The author reserves the right not to be responsible for the topicality, correctness, completeness or quality of the information provided. Liability claims against the author which refer to damages of material or immaterial nature caused by use or disuse of the presented information or by the use of faulty and incomplete information are excluded, unless the author is not intentional or grossly negligent fault. All offers are not-binding and without obligation. The author reserves itself it expressly to change parts of the pages or the entire offer without separate announcement to supplement to delete or the publication temporarily or permanently.

More information on travel and security on the website of the Federal Foreign Office: www.auswaertiges-amt.de "
« Last Edit: July 14, 2013, 04:00:19 PM by Matts »
triumeq

Offline LiveWithIt

  • Member
  • Posts: 414
Re: Living in Northen EU (Finland) - Hopefully to have your advice!
« Reply #2 on: July 15, 2013, 09:36:44 AM »
Don't worry about catching a cold.  You don't catch a cold from rain or cold weather.  You catch it from another person who has a cold. If you do catch a cold, you just take medication to lessen the symptoms and you should get better within a week.  If you get a flu and pneumonia vaccine you should be fine. 
Pray God you can cope
I know you have a little life in you yet.
I know you have a lot of strength left.

Offline mecch

  • Member
  • Posts: 12,166
  • red pill? or blue pill?
Re: Living in Northen EU (Finland) - Hopefully to have your advice!
« Reply #3 on: July 15, 2013, 11:11:40 AM »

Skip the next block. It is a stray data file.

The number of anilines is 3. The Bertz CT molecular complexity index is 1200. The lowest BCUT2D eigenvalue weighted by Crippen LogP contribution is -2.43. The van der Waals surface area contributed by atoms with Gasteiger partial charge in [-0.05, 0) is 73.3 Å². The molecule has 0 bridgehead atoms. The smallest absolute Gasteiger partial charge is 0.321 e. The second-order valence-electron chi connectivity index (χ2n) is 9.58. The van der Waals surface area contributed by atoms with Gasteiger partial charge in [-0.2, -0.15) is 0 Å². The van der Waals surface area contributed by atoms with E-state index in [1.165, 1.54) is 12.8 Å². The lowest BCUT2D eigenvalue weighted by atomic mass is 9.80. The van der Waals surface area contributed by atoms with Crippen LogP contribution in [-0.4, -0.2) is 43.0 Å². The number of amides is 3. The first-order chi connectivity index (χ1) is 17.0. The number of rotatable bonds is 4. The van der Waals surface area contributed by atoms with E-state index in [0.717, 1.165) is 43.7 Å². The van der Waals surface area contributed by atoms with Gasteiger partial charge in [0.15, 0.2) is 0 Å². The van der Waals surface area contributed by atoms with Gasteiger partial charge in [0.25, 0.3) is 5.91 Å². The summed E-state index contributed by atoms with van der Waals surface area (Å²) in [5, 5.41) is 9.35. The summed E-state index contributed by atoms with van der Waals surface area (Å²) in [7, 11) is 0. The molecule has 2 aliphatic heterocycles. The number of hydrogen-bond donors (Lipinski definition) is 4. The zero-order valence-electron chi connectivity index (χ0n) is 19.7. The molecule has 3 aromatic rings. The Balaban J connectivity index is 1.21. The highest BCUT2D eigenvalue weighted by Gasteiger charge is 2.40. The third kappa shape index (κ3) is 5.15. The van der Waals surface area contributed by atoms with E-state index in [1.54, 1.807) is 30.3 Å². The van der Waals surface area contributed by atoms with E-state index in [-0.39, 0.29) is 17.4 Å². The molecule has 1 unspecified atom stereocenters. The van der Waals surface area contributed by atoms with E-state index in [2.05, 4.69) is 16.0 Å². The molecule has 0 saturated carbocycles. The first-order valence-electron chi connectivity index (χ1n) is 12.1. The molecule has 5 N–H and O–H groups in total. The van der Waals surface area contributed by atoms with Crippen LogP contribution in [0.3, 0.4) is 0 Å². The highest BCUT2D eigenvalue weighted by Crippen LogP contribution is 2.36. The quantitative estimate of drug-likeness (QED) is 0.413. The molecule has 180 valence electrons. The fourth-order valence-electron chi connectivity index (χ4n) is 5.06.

Also F.Y.I:
It might be a good idea to contact a Finnish ASO - Aids Service Organization, to find out what the laws are there.
Some of these Scandinavian countries have not only laws governing transmission and exposure, but also laws about non-disclosure, even where there is no risk. E.g. - protected sex and/or non-detectable viral loads...

Might be good to know what the laws are locally....

“From each, according to his ability; to each, according to his need” 1875 K Marx

Offline joemutt

  • Member
  • Posts: 1,042
Re: Living in Northen EU (Finland) - Hopefully to have your advice!
« Reply #4 on: July 16, 2013, 12:11:40 AM »
If it's only for 3 months why not take enough atripla with you to cover that period?

Offline atripla_2013

  • Member
  • Posts: 29
  • Diagnoised Jan 2013, start Atripla June 2013
Re: Living in Northen EU (Finland) - Hopefully to have your advice!
« Reply #5 on: July 16, 2013, 12:45:46 AM »
Dear all,

Thank you very muchfor your value information.

I would hope anyone could know about where to check CD4 and VL in Finland? and the price?

Dear Livewithlt,

Should Poz people take "flu and pneumonia vaccine"? Any formal medical guidance for this action?

Thank you
Male, 30
Diagnoised Jan 2013
July.13: CD4: 351, VL: 85
May.13: CD4: 336, VL: 24100
Start Atripla June 2013
Aug.14: CD4: 650, VL: UD